Thank you for linking to that blogpost from "La Salette." I've been thinking about Shea's article for a few days and something struck me as off about it from the start, though I was unable to fully articulate what I saw as the problem.

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    1. so how would you articulate it?

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  7. Most simply, that there is a distinction between judging the internal guilt of someone - that's truly what is none of my business - and judging their actions.

    Now, I think the problem is not so much what with Shea specifically said (and so he should be given the benefit of the doubt), but with the impression that he may have given: Saying "Dunno if he was celibate or not and, frankly, regard it as none of my business," on the one hand, and "that the guy was clearly a man who loved Jesus, loved his Catholic faith, etc.," on the other, while that may be subjectively true as in the man should not be judged (by us) morally for how he lived his Catholic faith, could be interpreted as a judgment, in the abstract, that the call to chastity and celibacy for homosexual persons has no bearing on one's relationship with Jesus or his or her living of the faith. In other words, the message could be: "It doesn't matter if he the man was celibate or not; he was a great Catholic."

    Again, Shea didn't say that and I don't think he believes that, but the way that the article was written could give that impression, I think, and so could have been served by a more articulate choice of words perhaps.

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    1. Thank you Patrick. That's clearer to me.

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  8. Actually, Shea didn't say it didn't matter. He said it was none of his business, and that anyway, he had reason to assume the guy was actually living chastely.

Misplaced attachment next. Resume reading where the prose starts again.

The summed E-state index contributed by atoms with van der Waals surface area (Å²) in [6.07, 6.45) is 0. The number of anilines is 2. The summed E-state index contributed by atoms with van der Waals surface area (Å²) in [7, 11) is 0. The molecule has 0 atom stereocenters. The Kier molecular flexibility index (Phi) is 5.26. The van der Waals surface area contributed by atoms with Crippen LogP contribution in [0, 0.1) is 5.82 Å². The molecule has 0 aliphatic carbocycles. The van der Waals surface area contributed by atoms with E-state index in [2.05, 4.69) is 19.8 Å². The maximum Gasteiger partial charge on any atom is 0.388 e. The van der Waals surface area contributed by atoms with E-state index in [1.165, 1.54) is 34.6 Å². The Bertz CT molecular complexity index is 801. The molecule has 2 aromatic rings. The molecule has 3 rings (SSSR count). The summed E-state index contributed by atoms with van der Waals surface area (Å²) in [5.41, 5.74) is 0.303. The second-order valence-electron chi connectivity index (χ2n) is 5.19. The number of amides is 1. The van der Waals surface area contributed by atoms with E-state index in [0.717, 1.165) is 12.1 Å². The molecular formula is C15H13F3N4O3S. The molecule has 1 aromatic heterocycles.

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  9. Mercury,

    I know - I thought I said as much in what I wrote above.

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  10. Anonymous6:44 PM

    Looks like Sungenis has weighed in: http://www.catholicintl.com/index.php/latest-news/871-mark-shea-coming-out-of-the-theological-closet

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  11. Fr. Richard9:04 PM

    I would advise caution to Mark Shea in this regard, as a pastor who deals with the frailty of human nature, my own and others on a daily basis, I am always most reluctant to "canonize" any frail human, gay or otherwise- since only the Lord knows what is truly going on (that's why the Chuurch has a lengthly canonization process to examine closely the fruits, most of all of miraculous intercession from Above)which is always why I speak about Purgatory at funerals and praying for the dead as a supreme act of charity. As Fr. Groeschel puts it nicely, pray for the dead and pray someone will remember to pray for you since most of us when we die are not saints, but hopefully saints in the making in the cleansing fire of God's love in Purgatory.

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  12. Anonymous9:32 PM

    No worries, Padre. I deliberately used qualified language. I'm not really claiming I know he's a saint. Simply expressing my view that he lived an obviously holy life.

    Mark Shea

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    1. I got that Mark - I'm really surprised others did not.

      My mother lived a very disordered life, was reconciled and received the sacraments 3 months before she died. I was with her when she died - she was a changed woman, and died a happy death - a holy death.

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  13. Terry,

    What a great grace for your mother. I am very happy to hear that. I'm sure she had a lot of prayers no doubt your own. I was listening yesterday to Mother Angelica talk about her own father's death. She really didn't know him very well. He came to visit her a few times at the convent. She prayed for him unceasingly as you can imagine. She related that when she heard he was dying she went to the hospital. He was gone by the time she got there. Mother inquired whether a priest had been called and the nurse replied, "well that's interesting because a priest in a brown habit came from no where to his bedside" I immediately thought of Padre Pio but who knows? Mother said there were no orders of religious with brown habits in Canton, Ohio at the time......

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  14. It says in the Catechism, "They (homosexuals) must be accepted with respect, compassion, and sensitivity. Every sign of unjust discrimination in their regard should avoided... By the virtue of self-mastery that teach them inner freedom, at times by the support of disinterested friendship, by prayer and sacramental grace, they can and should gradually and resolutely approach Christian perfection." I would weigh some of the links and comments against this excerpt and humbly offer that Charity is also a virtue of self-mastery and through disinterested friendship, prayer, and sacramental grace they too should gradually and resolutely approach Christian perfection.